Marketing Beauty Foods and Beverages


Dairy and drinks will drive beauty more mainstream.

The market for skincare and beauty products remains dominated by products for topical application, but there is a growing market for supplements and, more recently, foods and beverages. Despite considerable publicity and relatively high levels of new product activity in some countries, it is still only Japan where the beauty foods and drinks market has developed to any extent, but the beginnings of a move out of the specialist arena, and more into the mainstream, are now becoming increasingly evident.

The Japanese skin health market is highly developed, with a range of products led by soft drinks, yogurts, and fermented milks; a range of ingredients including plant extracts, vitamins, carotenoids, collagen, co-enzyme Q10, ceramides, and hyaluronic acid; and a range of sub-sectors, such as skin moisture, skin smoothness, skin elasticity, and skin whitening. Elsewhere, the market is still in its infancy, and the dairy sector’s apparently major step forward-the 2007 launch of mainstream skin care yogurts and health drinks under Danone’s Essensis brand in Europe-ended in failure with withdrawal less than 2 years later.

Innova Market Insights has recorded ongoing new product activity for the use of Aloe vera in yogurts in Europe, but activity has tended to be without specific beauty positioning, relying instead on traditional consumer awareness of aloe’s benefits. Swiss dairy company Emmi has had an Aloe vera variant in its yogurt range for many years, available in a number of countries, and it is currently described as Aloe Vera Sensitive Yogurt. Previous allusions to beauty and skin health are now largely skirted around in the wake of the new EU health claims legislation. Albert Heijn, for example, introduced its All Natural Beauty plain yogurt with muesli on the Belgian market in March 2013, but this again focused on the naturalness of the product, rather than the use of any specific ingredients.

The soft drinks market has probably seen more activity than the dairy sector, particularly outside of Japan, but Innova Market Insights research indicates that the market remains much more fragmented, with athe use of a greater range of products and ingredients. In the United States, there are growing numbers of soft drinks, particularly juice-based lines, offering a range of varieties with different active ingredients targeted at specific health concerns. Beauty options are increasingly featuring here.

Ingredients used in the U.S. beauty drinks market have mainly been vitamins, minerals, and botanical extracts from fruits and other plants, most of which have a high-antioxidant positioning. Rising Beverages, for example, markets a range of supplements and supplement drinks, including its Activate range, where vitamins and nutrients are kept in a cap on top of the drink and combined by the consumer opening the product immediately prior to consumption. The range includes Activate Beauty Exotic Berry with vitamins, tea polyphenols, EGCG (epigallocatechin gallate) and açai extract.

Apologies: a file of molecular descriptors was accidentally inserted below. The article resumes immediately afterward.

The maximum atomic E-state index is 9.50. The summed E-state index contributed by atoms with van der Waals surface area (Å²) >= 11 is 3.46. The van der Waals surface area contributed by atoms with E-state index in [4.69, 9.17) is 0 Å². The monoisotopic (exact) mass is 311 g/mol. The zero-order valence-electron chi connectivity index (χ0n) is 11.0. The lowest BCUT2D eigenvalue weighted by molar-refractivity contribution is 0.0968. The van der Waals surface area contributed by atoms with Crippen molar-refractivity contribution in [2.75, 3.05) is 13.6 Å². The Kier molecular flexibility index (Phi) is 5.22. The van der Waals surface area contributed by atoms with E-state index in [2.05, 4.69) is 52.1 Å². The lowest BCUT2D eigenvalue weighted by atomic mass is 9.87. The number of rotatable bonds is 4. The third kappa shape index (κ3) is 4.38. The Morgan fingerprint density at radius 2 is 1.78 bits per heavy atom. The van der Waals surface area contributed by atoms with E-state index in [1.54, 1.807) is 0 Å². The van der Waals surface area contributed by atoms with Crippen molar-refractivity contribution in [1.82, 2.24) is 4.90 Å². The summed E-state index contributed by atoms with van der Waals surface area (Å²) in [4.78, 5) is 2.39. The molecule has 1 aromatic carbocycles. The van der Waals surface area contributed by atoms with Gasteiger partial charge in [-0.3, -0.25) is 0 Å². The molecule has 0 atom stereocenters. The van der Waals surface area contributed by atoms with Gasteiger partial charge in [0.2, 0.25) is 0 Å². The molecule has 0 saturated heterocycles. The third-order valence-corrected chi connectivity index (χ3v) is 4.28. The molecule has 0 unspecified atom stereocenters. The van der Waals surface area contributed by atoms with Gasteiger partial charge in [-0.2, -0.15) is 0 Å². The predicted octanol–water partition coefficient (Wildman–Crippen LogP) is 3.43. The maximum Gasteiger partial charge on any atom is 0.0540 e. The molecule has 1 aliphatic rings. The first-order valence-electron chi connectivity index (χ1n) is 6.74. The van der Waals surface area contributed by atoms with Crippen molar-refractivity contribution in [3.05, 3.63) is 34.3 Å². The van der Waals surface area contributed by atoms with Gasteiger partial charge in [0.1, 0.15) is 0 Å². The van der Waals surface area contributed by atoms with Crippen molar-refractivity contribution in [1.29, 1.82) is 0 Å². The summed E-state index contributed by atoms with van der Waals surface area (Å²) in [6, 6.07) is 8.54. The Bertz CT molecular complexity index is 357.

Meanwhile Genesis Today markets a range of anti-aging drinks based on superfruit combinations, with a 2012 addition being the supplement-style Seabuckthorn100 juice, with seabuckthorn described as “one of the world’s original cosmetics.” Another 2012 arrival in the United States was Seksi Pearl Infused Beauty, a lightly-carbonated low-calorie drink containing pearl powder and flavoured with pomegranate. It is sold in cans featuring a “refreshingly beautiful” strapline.

Aloe vera, already mentioned in connection with the dairy market, is also featuring in the U.S. drinks market, with the Aloe Gloe range of natural aloe water drinks from L.A. Aloe focusing on cardiovascular and skin health benefits. Lakewood Organic also sells its own aloe juice drinks and blends focusing on skin and digestive health.

The soft drinks market in Europe has also seen some activity in skin health/beauty products, although it remains highly fragmented and actual claims have been softened considerably in the wake of new health claims regulations, with companies tending to focus on the actual components in juice blends in particular, relying on consumers to connect certain ingredients with certain benefits.

An interesting initiative in October 2012, however, was the setting up of a joint venture between the world’s largest drinks company Coca-Cola and healthcare company Sanofi to sell health drinks at selected French pharmacies, reportedly to test demand for beverages with beauty claims. The water and juice beverages called Beautific, and sold under the Oenobiol supplements brand, include products for hair and nail care, weight loss, sun exposure/skin health, and general vitality. Rival Nestlé already tried targeting the pharmacy sector with its Glowelle supplement-style beauty drink with antioxidant vitamins, phyto-nutrients, botanicals, and fruit extracts. The product launched in 2008 but was withdrawn in 2011. The Coca-Cola/Sanofi pilot now also has the issue of the tough new EU health claims laws to address.

It is clear that outside of Asia, the beauty food and drinks market is still in its infancy, but it is increasingly being driven by the growing number of women who want to maintain or achieve a youthful and beautiful outward appearance. As well as interest in anti-aging products, the concept of “beauty from within” is now widely recognised and driving demand among all age groups.

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